I think what @azure and @ThisCatalyst have said are excellent on this. I'm going to include a few more points in bullets. At some point before the next cycle, I also hope to make a larger post about the OPS and obtaining a student position with them generally. I was thinking of doing it now, but I think it would take me a bit more time to write out.

  • As mentioned already, you need to be able to show a genuine interest in public service work. I don't think this means that you need to have worked in the public sector beforehand, but I would encourage that you do a couple of virtual coffees with students who are there now. Infogo is terrific for this - you can look up any legal services branch and then find who the student is. If there's no student (which shouldn't really be the case), reach out to a lawyer.
    • On this note - even though interviews are substantive in nature, being able to reference what the ministry is doing can make a huge difference in an interview. Lawyers and students will also flag if they had a conversation with a student who was really great.
  • Expect interviews to be substantive and prepare for it. There's an excellent guide that was created by the CLCDN for Government Interviews. I'd go through it in preparation - see what kinds of questions have been asked in the past. And know some of the basic legislation that the Department administers. You don't need to read every provision, but at the very least understand *what* the pieces are. 
    • On a similar note, go check out press releases from the ministry or news articles. It'll give you a hint of what's been keeping the ministry busy.
  • Explore the different avenues available to get into the OPS. OCIs and articling get a lot of interest, but the Aboriginal Law Summer Student Program is phenomenal and needs more love. For folks who are interested in Indigenous law, applying for this should be a priority. I know someone who got their articling position after using this for the summer, and they had a great experience.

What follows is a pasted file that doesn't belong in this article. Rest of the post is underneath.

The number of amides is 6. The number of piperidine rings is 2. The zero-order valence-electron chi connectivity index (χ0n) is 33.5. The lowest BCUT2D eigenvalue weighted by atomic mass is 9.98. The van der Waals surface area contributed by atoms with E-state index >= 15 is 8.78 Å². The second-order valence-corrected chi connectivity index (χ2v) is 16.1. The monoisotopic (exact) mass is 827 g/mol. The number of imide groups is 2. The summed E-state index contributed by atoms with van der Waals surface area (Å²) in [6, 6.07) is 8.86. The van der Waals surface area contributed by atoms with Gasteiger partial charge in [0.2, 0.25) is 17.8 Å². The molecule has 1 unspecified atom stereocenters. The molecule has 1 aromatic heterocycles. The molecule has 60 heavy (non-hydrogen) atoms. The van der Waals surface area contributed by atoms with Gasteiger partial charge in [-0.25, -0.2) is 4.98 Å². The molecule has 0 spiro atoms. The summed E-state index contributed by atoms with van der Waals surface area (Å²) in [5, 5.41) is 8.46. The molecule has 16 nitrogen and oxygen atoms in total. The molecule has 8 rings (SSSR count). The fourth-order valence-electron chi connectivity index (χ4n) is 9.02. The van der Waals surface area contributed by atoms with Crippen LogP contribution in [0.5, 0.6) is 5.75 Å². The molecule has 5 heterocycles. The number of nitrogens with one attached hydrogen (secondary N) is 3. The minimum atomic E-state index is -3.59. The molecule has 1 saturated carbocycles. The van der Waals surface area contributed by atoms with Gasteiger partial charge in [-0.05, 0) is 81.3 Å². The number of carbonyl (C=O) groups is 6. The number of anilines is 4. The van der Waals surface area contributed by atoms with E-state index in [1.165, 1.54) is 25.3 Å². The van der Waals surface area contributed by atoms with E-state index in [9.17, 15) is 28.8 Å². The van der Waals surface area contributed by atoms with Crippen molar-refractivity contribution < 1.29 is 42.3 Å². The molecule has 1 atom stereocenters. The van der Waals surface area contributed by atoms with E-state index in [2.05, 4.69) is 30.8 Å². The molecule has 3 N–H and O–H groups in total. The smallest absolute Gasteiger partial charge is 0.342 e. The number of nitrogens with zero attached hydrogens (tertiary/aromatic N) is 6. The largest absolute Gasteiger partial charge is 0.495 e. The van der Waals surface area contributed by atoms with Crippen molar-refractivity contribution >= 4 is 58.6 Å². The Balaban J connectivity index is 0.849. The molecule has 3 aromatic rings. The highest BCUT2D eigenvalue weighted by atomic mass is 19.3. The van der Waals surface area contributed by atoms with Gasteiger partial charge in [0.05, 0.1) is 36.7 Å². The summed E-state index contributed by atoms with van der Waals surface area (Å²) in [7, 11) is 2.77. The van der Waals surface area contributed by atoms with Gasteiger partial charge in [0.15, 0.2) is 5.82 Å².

• Bigger offices will often have more maternity leaves/retirements/general movement. I went with a smaller office as it really fit my interests - but if hireback is of a huge concern to you, there are some inherent benefits in working for a bigger office. I loved my smaller ministry as I found it to be really collegial, but just wanted to mention this as a general factor.

I'll post a much larger guide before next year's OCI process, but I think that this is a decent start

On 11/25/2021 at 1:03 PM, azure said:

 

I totally agree. Some people thing that networking is only done in the big firm context but it is important in government as well. This goes to what I was saying above, is that if you can get into government in a contract in an area you are maybe not super keen on, you may be able to network into a different area.  You may still have to compete for the job, though there are some positions that are short term contracts that the interview formal is more informal, where networking can go a long way. As I said in an earlier post, government legal services covers a broad spectrum of topics, so you may find out about practice areas that you had no idea existed but sound super interesting to you! 

 

As @whereverjusticementioned, this does get complicated in Ontario due to the way hiring works. However, the one reprieve is that you stay on the internal hiring lists for two years if you articled with the government. So you can take a policy job in Ontario while you keep applying for legal positions. However, this can be really tricky - there are a small subset of directors who may not view it favorably (though my understanding is that this is becoming less of an issue over time).

 

19 hours ago, tiktok said:

Hello and thank you for hosting this AMA! 

I am currently a law student who is considering entering the federal government as a tax litigator. How fulfilling do you find your job and do you ever regret choosing public sector over private sector? My friends who are also planning to become tax lawyers have secured summer jobs in the private sector and they are set to make 150k+bonus as a first year associate in Toronto.... Sometimes the money in private sector is attractive, but other times, I tell myself that I will be better off in public sector long term (i.e. better hours, decent benefits and defined-benefit pension)